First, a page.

impossible to draw a dense

subset and actually show the separate dots (If you could, then you could zoom

in between the dots and show it wasn’t really that dense at all!).

So the idea behind the definition of a dense subset of the
reals is that no matter

where you zoom in and no matter how far you zoom in you can still see points

of the set.

16. Definition: A subset, S, of real numbers is said to be
dense in R if for any

interval (a, b), there is an element s∈S such that s ∈ (a, b).

Notation. (a, b) is the set of all real numbers between a
and b, where a and b are

real numbers and a < b.

17. Theorem (1.9) The set of rational numbers is dense in R.

Why this is true: Well if we consider an interval (a, b)
where a and b are both

positive

We know from Version 2 of the Archimedean Property that we
can find a 1/n

(where n is a natural number) that is smaller than the interval (a, b).

Unfortunately we can’t just add 1/n to a to get the
rational number we want

because we don’t know that a is a rational number

But if we keep adding 1/n to itself, it seems like one of
these multiples ought to

land inside of (a, b). These multiples keep going forever and they can’t jump
clear

over the interval (a, b) because they are only 1/n apart (and 1/n is less than b
– a).

Which multiple will it be? Well, it will be the last one that is less than b.

Let’s work this idea out formally!

Proof (Theorem 1.9): Suppose a and b are real numbers with
0≤ a < b. Clearly b -

a is a positive real number, so by the A.P. choose n s.t. 1/n < b-a. Let S = {m
in N

s.t. m/n <b}.

Note that S is nonempty (1 is in S since 1/n < b-a ≤ b-0 =
b). Since S is nonempty

and clearly bounded above (by nb), we know that S has a least upper bound (by
the

Completeness Axiom).

[It would be really nice if the least upper bound of S was
actually an element of S,

because then it would give us a fraction that was less than b and (if we are
lucky)

bigger than a.

Well it turns out that if you have a nonempty set of
integers that is bounded above,

it actually has a maximum (that is, the least upper bound of the set is actually
an

element of the set). Let’s finish off the proof assuming that this is true (then
we

will go back and prove it). ]

Let k be the supremum of S. Since S is a set of integers,
the supremum is actually

an element of S, (it is the maximum element).

Claim that k/n (which is a rational number) is contained in (a, b).

Since k is in S, we have k/n < b. Recall that 1/n < b – a.
This means a < b – 1/n.

Now note that since k the maximum element of S, k + 1 is not in S. This means
that

(k+1)/n > b. Subtracting 1/n from each side of this inequality gives us k/n > b
–

1/n. But since b – 1/n > a, we have k/n >a. So k/n is in (a, b). √

So, as long as a and b are both non- negative we know that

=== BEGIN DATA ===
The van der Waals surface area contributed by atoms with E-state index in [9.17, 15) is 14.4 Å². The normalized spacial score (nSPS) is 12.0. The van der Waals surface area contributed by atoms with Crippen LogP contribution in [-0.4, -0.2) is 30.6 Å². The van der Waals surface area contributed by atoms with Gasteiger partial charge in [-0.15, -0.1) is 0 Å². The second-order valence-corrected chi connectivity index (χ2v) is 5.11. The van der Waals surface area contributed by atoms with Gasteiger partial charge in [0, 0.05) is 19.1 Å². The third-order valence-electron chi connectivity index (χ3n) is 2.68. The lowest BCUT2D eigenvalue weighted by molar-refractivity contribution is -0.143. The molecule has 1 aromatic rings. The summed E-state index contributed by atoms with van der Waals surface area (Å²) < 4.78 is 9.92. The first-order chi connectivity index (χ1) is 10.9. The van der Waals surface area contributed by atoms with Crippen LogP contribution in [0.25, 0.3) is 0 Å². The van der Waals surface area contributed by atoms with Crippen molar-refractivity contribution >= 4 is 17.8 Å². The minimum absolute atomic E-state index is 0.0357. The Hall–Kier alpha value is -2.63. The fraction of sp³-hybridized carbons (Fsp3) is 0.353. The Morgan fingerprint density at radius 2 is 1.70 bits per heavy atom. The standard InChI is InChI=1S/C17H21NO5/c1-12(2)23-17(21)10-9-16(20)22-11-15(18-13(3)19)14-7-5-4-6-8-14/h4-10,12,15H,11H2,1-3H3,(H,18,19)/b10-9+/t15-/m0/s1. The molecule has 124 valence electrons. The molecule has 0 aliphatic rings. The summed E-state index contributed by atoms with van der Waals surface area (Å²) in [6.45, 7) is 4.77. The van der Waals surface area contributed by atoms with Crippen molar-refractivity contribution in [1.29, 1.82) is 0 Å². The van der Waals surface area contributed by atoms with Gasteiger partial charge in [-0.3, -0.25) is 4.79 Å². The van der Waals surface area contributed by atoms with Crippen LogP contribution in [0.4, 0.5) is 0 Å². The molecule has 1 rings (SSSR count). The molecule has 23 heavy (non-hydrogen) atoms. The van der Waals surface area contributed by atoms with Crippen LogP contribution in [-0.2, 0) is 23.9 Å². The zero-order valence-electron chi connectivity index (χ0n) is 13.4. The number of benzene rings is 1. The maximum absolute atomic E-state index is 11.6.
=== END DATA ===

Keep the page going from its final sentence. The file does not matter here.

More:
there is a rational

number between them.

If a is negative and b is positive, then 0 is a rational
number in (a, b). So the only

case we have to worry about still is: a < b ≤ 0. But in this case, we have 0≤ -b
< -

a. So we know there is a rational number q such that q is in (-b, -a). Then –q
is a

rational number in (a, b)! √

17. The final detail:

Theorem. Let S be a non-empty sets of integers that is
bounded above. Then the

least upper bound of S is an element of S (in other words, the set has a

maximum element).

Proof: Let m = sup S. have a max. Then m – 1 is not an
upper bound of S, so

there must be an element k in S that is bigger than m – 1. We will show that k
is

the maximum element of S (we just need to show it is the least upper bound).

Thus k + 1 is bigger than m. This means that k + 1 is an
upper bound of S (it is

bigger than the least upper bound). This means that S is a subset of (-∞, k +
1).

But no integers exist in (k, k+ 1). (k and k +1 are
consecutive integers and (k,

k+1) is just the space between them.)

Since there are no integers in (k, k + 1) and all the
elements of S are integers, no

elements of S are in (k, k + 1). So we know that S is a subset of (-∞, k ]. This

means that k is an upper bound of S. Since k is an element of S, there can’t be
a

smaller upper bound. Thus k is the least upper bound. So S has a maximum

element (namely k).

18. Final note: Saying that a set of integers has a
maximum is equivalent to

saying that the least upper bound of the set is an integer. Why?

Suppose the least upper bound, say k, of a set of integers
is an integer. Then it

has to be an element of the set because if it is not, then k -1/2 is bigger than
the

next smaller integer (and thus bigger than all of S). This would contradict k

being the least upper bound.

And of course if a set of integers has a maximum, this
maximum element must

be the least upper bound. Thus the least upper bound would be an integer.